With a knack for landing guest spots on hit series, Gossett had roles in the early ’60s on such shows as Bonanza, The Partridge Family and Mod Squad, followed by more roles in the mid-1980s on hits including The Jeffersons, Good Times, The Six Million Dollar Man, Police Story and The Rockford Files.

Meanwhile, Gossett made a name for himself on the big screen as well, appearing in such films as The Landlord (1970), The Skin Game (1971) and Travels With My Aunt (1972).

All of this work led the actor to a pivotal role on the silver screen, portraying Fiddler in Roots (1977). The groundbreaking miniseries was a popular adaptation of the book by Alex Haley. Gossett earned an Emmy Award for his performance in Roots, followed by more film roles and critical acclaim. His menacing work in The Deep (1977) and portrayal of a tough-but-fair drill sergeant in An Officer and a Gentleman (1982) brought him rave reviews, with the latter role earning him an Academy Award for Best Supporting Actor.

Following his Oscar win, Gossett made a number of big-screen and television appearances, notably in 1983’s Sadat (as Egyptian President Anwar Sadat), the sci-fi adventure Enemy Mine (1985) and the action adventure series Iron Eagle (1985, 1986, 1992 and 1995), which introduced him to a new generation of moviegoers. In 1991, the actor garnered more accolades for his work in HBO’s The Josephine Baker Story, for which he won a Golden Globe Award.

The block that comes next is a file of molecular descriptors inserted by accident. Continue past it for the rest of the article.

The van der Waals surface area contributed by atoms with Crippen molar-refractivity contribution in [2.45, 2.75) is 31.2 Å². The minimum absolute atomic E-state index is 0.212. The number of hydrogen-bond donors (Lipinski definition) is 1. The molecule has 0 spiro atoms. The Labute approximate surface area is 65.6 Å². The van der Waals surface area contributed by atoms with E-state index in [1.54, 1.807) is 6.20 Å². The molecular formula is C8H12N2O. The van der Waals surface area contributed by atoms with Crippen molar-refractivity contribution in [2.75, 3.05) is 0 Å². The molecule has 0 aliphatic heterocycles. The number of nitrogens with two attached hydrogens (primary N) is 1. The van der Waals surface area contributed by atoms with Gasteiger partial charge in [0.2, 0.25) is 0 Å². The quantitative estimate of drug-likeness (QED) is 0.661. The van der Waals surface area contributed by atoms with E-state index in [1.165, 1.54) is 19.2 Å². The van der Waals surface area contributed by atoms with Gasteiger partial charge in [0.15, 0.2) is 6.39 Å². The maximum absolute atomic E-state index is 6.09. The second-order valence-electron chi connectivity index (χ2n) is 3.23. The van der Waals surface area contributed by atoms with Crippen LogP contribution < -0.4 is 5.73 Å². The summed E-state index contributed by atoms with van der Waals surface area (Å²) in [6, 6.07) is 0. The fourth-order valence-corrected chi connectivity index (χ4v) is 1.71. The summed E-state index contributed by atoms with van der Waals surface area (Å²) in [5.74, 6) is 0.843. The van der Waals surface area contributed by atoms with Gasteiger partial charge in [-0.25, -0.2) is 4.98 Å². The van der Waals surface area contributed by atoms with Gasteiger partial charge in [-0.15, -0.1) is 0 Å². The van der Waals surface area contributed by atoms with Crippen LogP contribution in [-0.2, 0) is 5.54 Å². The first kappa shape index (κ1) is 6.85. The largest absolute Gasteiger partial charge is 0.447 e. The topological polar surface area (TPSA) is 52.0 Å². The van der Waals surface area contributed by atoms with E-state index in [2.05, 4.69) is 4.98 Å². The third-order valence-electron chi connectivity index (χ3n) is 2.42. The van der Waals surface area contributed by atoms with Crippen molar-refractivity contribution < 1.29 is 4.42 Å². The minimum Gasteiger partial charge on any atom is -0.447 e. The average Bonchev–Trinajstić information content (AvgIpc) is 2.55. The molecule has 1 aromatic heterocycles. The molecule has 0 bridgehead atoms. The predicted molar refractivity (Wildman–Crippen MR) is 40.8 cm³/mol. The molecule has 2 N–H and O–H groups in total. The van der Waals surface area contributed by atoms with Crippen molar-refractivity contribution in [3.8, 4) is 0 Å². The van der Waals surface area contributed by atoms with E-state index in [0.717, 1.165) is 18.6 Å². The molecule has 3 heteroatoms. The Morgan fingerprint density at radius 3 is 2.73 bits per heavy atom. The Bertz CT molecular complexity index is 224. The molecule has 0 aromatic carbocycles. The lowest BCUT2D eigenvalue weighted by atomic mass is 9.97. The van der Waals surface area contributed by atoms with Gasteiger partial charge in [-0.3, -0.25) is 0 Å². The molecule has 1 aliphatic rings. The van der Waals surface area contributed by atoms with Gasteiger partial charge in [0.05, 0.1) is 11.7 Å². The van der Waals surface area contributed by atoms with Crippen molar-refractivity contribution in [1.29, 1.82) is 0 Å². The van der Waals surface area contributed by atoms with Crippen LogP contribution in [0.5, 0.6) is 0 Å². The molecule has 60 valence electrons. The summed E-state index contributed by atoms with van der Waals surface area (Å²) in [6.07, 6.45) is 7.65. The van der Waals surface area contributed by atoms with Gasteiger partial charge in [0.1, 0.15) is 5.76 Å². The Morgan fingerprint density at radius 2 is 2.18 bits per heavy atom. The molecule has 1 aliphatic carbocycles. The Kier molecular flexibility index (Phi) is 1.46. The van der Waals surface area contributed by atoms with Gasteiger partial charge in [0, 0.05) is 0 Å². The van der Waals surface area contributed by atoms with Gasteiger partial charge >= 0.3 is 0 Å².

A Los Angeles Times best-selling author (An Actor and a Gentleman), Gossett is working steadily in films and on TV with recent roles on CBS-TV’s Madam Secretary, Extant and the BET miniseries The Book of Negroes. He has roles in several upcoming feature films and will make his feature film directorial debut.

Additionally, he has now dedicated his life to an all-out conscious offensive against racism, violence, ignorance and social apathy. His Louis Gossett, Jr.’s Eracism Foundation was created to support this quest. Through his foundation, Gossett will establish Shamba Centers (Swahili for “farm”) throughout the United States, offering instruction in cultural diversity, historical enrichment and antiviolence initiatives for young adults, teens and pre-teens to help them understand and eliminate racism by creating a living environment where racism and injustice have a hard time existing.

 

Michael Kantor, American Masters Series Executive Producer

Michael Kantor joined American Masters as the series’ executive producer in April 2014 during its 28th season on PBS, and founded its theatrical imprint American Masters Pictures in January 2016. American Masters Pictures was represented by three films at the 2016 Sundance Film Festival: Norman Lear: Just Another Version of You, Maya Angelou: And Still I Rise and Richard Linklater – Dream is Destiny. An Emmy and Peabody Award-winning filmmaker, Kantor has worked on projects for PBS, HBO, Bravo and 20th Century Fox. His PBS series include Broadway: The American Musical (hosted by Julie Andrews), Make ‘Em Laugh (hosted by Billy Crystal) and Superheroes (hosted by Liev Schreiber). Kantor also wrote, directed and produced the award-winning profile American Masters: Quincy Jones: In the Pocket and served as executive producer of Give Me the Banjo with Steve Martin. He is president of Almo Inc., a company that distributes the American Film Theatre series, including Edward Albee’s A Delicate Balance, starring Katharine Hepburn, and Chekhov’s Three Sisters with Laurence Olivier. Kantor has co-authored three books, serves as a Tony nominator, and taught producing at the School of Visual Arts in New York City.